Colombian Coke Caper
The wife of the Army commander leading the U.S. government's antidrug efforts in Colombia has been charged in connection with a cocaine smuggling ring that shipped the drug from an American military base in Bogotá to New York City, the Voice has learned.
Laurie Hiett, the wife of Colonel James Hiett, was named in a criminal complaint filed in late June in Brooklyn federal court, according to records. She has been charged with conspiracy to distribute cocaine.
According to a related search warrant application, Hiett admitted to federal investigators that she had mailed "six packages" for "her husband's chauffeur," but claimed that she "did not know the contents" of those packages. On May 23, one of those parcels was searched by U.S. Customs agents in Miami and was found to contain about 2.7 pounds of cocaine. Days later, a second parcel intercepted at a Mail Boxes Etc. branch in upper Manhattan was also found to contain cocaine.
The first package, destined for Jackson Heights, Queens, carried Laurie Hiett's name as its return address and was mailed from the U.S. military base in Bogotá. After undercover postal inspectors and New York City police delivered the package on May 25, they arrested Hernan Arcila and charged him with criminal possession of a controlled substance. The 53-year-old Queens man, now jailed at the Queens House of Detention, is scheduled for a court appearance on August 25.
During subsequent questioning by the NYPD, Arcila told police that he had "received five or six shipments of cocaine that had been sent in the same way," according to court records. Arcila added that he had been paid $1500 for "each of the previous packages he had received," but court documents do not indicate who paid him to accept the shipments, which were made via the U.S. Postal Service.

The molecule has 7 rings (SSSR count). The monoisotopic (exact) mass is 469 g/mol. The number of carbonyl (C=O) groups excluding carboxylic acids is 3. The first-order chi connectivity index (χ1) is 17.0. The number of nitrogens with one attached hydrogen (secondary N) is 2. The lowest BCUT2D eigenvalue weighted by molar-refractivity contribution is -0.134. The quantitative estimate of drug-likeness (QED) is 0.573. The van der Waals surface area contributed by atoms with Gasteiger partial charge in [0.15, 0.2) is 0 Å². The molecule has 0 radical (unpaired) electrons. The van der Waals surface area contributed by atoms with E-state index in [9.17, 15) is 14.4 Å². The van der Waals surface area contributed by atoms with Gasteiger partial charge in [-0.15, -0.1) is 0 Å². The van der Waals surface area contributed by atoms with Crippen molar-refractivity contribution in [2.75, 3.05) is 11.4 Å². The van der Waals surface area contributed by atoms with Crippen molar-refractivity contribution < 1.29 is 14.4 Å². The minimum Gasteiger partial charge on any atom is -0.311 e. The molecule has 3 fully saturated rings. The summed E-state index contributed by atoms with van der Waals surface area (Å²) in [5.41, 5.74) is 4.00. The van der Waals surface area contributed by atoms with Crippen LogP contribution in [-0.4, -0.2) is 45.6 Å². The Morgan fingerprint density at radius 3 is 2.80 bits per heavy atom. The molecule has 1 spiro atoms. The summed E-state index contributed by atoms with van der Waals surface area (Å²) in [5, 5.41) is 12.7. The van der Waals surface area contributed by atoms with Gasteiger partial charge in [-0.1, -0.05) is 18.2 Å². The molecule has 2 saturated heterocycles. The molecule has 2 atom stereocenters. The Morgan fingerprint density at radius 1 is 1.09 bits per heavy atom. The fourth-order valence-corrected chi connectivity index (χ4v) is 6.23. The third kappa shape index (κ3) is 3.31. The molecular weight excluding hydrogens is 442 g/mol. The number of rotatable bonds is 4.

Federal investigators then interviewed Hiett, the wife of Colonel James Hiett, commander of the 200-member military group now working with the Colombian government on counter-narcotics measures. Laurie Hiett, according to court records, said that she had "sent six packages to New York through the mail on behalf of her husband's chauffeur. She claimed that she did not know the contents of the packages she had shipped."
Federal investigators proceeded to review U.S. Customs Service declarations that were completed for packages sent from the Bogotá military base and destined for Arcila in New York. They discovered that one package, sent to a Mail Boxes Etc. on First Avenue, had never been claimed.
That parcel, mailed from Colombia on May 26, carried the name of a woman who was "married to a serviceman assigned to the military base in Bogotá," according to court documents. When investigators questioned her, she said that "she had been asked to send the package to New York by Laurie Hiett as a favor." Pursuant to a federal search warrant, NYPD detectives and customs agents seized the package and discovered cocaine inside.
Laurie Hiett could not be reached for comment. Raul Duany, a spokesman for the U.S. Army's Southern Command, which is overseeing the American military's Colombian operation, said late Thursday afternoon that Army officials were planning to release a statement regarding the Laurie Hiett matter.
Laurie Hiett's involvement in the cocaine smuggling ring comes at a time when U.S. military officials have stepped up their efforts to help the Colombian government combat drug production. As part of that effort, General Barry McCaffrey, the White House drug czar, visited Bogotá in late July and proposed doubling U.S. aid to Colombia, which currently stands at $250 million.
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